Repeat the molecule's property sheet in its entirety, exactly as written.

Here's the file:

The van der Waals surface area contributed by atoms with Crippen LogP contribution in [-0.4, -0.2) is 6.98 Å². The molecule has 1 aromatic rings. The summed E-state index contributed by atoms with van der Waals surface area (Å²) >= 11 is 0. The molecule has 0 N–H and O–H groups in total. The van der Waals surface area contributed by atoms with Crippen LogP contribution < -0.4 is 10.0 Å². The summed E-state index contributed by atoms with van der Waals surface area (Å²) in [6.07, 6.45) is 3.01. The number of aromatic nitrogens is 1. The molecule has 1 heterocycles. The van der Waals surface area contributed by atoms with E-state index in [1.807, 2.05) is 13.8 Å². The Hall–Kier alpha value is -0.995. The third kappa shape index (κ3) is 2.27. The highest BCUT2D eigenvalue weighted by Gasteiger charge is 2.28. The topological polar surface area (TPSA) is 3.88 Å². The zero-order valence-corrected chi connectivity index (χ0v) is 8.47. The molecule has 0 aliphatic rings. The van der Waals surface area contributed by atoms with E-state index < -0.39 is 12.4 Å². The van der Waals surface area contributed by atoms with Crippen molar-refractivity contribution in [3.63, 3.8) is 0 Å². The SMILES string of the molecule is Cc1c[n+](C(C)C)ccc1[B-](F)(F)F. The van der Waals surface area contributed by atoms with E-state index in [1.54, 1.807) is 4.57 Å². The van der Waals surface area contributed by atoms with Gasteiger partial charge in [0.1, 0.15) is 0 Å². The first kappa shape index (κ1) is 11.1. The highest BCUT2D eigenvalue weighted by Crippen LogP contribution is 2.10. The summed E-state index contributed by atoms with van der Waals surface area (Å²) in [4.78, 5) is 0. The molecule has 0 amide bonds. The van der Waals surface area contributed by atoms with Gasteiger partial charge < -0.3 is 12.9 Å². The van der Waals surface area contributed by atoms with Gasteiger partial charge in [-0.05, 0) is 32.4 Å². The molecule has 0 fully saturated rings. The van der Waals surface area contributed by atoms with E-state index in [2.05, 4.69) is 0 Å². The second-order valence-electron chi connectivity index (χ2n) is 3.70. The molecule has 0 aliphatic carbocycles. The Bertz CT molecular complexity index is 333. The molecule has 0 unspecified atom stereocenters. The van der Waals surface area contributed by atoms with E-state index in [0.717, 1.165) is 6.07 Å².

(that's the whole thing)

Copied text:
The van der Waals surface area contributed by atoms with Crippen LogP contribution in [-0.4, -0.2) is 6.98 Å². The molecule has 1 aromatic rings. The summed E-state index contributed by atoms with van der Waals surface area (Å²) >= 11 is 0. The molecule has 0 N–H and O–H groups in total. The van der Waals surface area contributed by atoms with Crippen LogP contribution < -0.4 is 10.0 Å². The summed E-state index contributed by atoms with van der Waals surface area (Å²) in [6.07, 6.45) is 3.01. The number of aromatic nitrogens is 1. The molecule has 1 heterocycles. The van der Waals surface area contributed by atoms with E-state index in [1.807, 2.05) is 13.8 Å². The Hall–Kier alpha value is -0.995. The third kappa shape index (κ3) is 2.27. The highest BCUT2D eigenvalue weighted by Gasteiger charge is 2.28. The topological polar surface area (TPSA) is 3.88 Å². The zero-order valence-corrected chi connectivity index (χ0v) is 8.47. The molecule has 0 aliphatic rings. The van der Waals surface area contributed by atoms with E-state index < -0.39 is 12.4 Å². The van der Waals surface area contributed by atoms with Crippen molar-refractivity contribution in [3.63, 3.8) is 0 Å². The SMILES string of the molecule is Cc1c[n+](C(C)C)ccc1[B-](F)(F)F. The van der Waals surface area contributed by atoms with E-state index in [1.54, 1.807) is 4.57 Å². The van der Waals surface area contributed by atoms with Gasteiger partial charge in [0.1, 0.15) is 0 Å². The first kappa shape index (κ1) is 11.1. The highest BCUT2D eigenvalue weighted by Crippen LogP contribution is 2.10. The summed E-state index contributed by atoms with van der Waals surface area (Å²) in [4.78, 5) is 0. The molecule has 0 amide bonds. The van der Waals surface area contributed by atoms with Gasteiger partial charge < -0.3 is 12.9 Å². The van der Waals surface area contributed by atoms with Gasteiger partial charge in [-0.05, 0) is 32.4 Å². The molecule has 0 fully saturated rings. The van der Waals surface area contributed by atoms with E-state index in [2.05, 4.69) is 0 Å². The second-order valence-electron chi connectivity index (χ2n) is 3.70. The molecule has 0 aliphatic carbocycles. The Bertz CT molecular complexity index is 333. The molecule has 0 unspecified atom stereocenters. The van der Waals surface area contributed by atoms with E-state index in [0.717, 1.165) is 6.07 Å².